Graphene has the potential to become the next technological wonder of the world, capable of rapidly advancing our technology the way silicon did when it was first incorporated into electronics. As it stands, our technological progress, especially concerning processing power, is slowing down dramatically, particularly when compared to how quickly we advanced after the introduction of silicon.

Silicon is finally hitting its limits, as transistors become smaller (nearly microscopic in scale) yet ever more powerful. But, experts believe that graphene can replace silicon, leading to another great growth in technological advancement. What would this mean for computer processing units (CPUs)? And just how fast could a graphene-laced CPU go?

This “miracle material” is only one atomic layer thick, made up of carbon atoms in a lattice, honeycomb-like formation. It is capable of conducting up to 10 times more heat than copper, and is able to conduct electricity 250 times more efficiently than silicon. Were graphene to replace silicon transistors in computers, processors would run 1,000 times faster and use far less power.

Ideas have been floated to coat copper wiring used in processors with graphene. As wiring in computer processors get smaller, the amount of current density increases, which in turn raises the amount of heat produced. This can lead to higher amounts of resistive-capacitive delay, or RC delay, preventing electronics from higher speeds. Graphene-coated copper wiring can help prevent harmful electromigration and stop the copper from potentially penetrating the dielectric layer.

However, before we claim graphene is the next technological panacea, there are still some obstacles to overcome. The first issue comes from availability and production scale. China controls approximately 80% of graphite market, and large quantities of usable graphite in the rest of the world are few and far between. This means that even with the development of high speed graphene-based technology, it will be a difficult process moving these products to commercial availability, unless steps are made to encourage graphene trade.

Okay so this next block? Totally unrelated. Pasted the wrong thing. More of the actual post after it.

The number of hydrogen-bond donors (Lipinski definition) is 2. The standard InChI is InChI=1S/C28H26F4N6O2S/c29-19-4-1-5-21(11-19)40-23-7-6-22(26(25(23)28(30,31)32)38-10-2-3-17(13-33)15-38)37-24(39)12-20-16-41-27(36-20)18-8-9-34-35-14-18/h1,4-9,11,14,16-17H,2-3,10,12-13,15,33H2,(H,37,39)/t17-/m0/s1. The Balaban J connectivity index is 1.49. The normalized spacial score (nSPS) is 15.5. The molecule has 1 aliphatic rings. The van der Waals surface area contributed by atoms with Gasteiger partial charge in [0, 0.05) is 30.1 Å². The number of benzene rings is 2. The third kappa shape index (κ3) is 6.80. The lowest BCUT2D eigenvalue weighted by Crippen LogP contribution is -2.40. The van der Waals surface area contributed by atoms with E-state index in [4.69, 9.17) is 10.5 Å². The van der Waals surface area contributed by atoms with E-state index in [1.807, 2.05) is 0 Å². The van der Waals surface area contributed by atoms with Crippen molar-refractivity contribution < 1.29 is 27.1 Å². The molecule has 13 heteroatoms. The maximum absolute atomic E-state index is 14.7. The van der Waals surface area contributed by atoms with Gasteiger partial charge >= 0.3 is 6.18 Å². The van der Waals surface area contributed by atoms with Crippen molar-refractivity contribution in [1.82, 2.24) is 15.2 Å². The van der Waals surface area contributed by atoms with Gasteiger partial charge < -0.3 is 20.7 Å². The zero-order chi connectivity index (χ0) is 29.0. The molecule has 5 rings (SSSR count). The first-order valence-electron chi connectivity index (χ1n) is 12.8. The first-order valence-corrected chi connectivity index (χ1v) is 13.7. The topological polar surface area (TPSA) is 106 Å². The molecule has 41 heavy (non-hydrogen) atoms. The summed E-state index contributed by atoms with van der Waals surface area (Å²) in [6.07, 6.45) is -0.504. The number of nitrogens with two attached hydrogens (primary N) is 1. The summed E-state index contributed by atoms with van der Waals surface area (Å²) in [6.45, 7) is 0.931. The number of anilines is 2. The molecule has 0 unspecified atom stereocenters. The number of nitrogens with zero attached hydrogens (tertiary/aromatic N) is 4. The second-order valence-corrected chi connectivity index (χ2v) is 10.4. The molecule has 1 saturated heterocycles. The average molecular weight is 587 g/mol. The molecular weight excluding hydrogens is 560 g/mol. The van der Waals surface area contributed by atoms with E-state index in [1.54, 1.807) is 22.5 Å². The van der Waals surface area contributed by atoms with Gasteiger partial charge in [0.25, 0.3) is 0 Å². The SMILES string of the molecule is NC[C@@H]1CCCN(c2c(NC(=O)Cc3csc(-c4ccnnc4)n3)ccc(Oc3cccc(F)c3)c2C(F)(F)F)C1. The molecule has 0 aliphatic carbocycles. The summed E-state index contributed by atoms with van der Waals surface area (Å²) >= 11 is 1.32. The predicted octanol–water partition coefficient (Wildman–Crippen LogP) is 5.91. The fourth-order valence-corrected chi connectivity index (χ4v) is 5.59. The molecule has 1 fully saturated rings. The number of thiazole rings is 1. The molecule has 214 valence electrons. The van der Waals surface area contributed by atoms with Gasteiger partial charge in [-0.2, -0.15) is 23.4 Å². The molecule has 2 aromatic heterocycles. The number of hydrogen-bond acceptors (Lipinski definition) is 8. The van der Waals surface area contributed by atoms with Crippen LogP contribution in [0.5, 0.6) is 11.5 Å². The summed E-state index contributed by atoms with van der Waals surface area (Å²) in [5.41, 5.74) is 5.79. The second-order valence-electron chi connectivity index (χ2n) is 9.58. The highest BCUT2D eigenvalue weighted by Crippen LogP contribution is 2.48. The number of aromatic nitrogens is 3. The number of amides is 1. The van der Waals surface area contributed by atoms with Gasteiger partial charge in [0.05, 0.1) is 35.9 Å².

Graphene’s greatest strength is also its other weakness: its high capability for electric conductivity. While silicon naturally has a band gap, an energy range where it does not conduct electricity, graphene does not. Having a band gap is essential to controlling the flow of electricity in processors, and without it, graphene’s use, particularly in improving CPU power, won’t be possible.

But the discovery of graphene didn’t win a Nobel Prize in 2010 for no reason. The potential for graphene remains practically immeasurable, and researchers are already finding ways around the difficulties graphene faces. A team from the Catalan Institute of Nanoscience and Nanotechnology (ICN2) claims to have created a graphene-like material with a band gap similar to silicon, which represents a significant step toward full utilization of graphene in electronic products.

Graphene has the clear capability to create a massive surge in technological advancements, and the material’s negative aspects are quickly being resolved through research and development. Commercial use might still feel far away, but it would be foolish to deny that once it reaches the masses, it will change the world.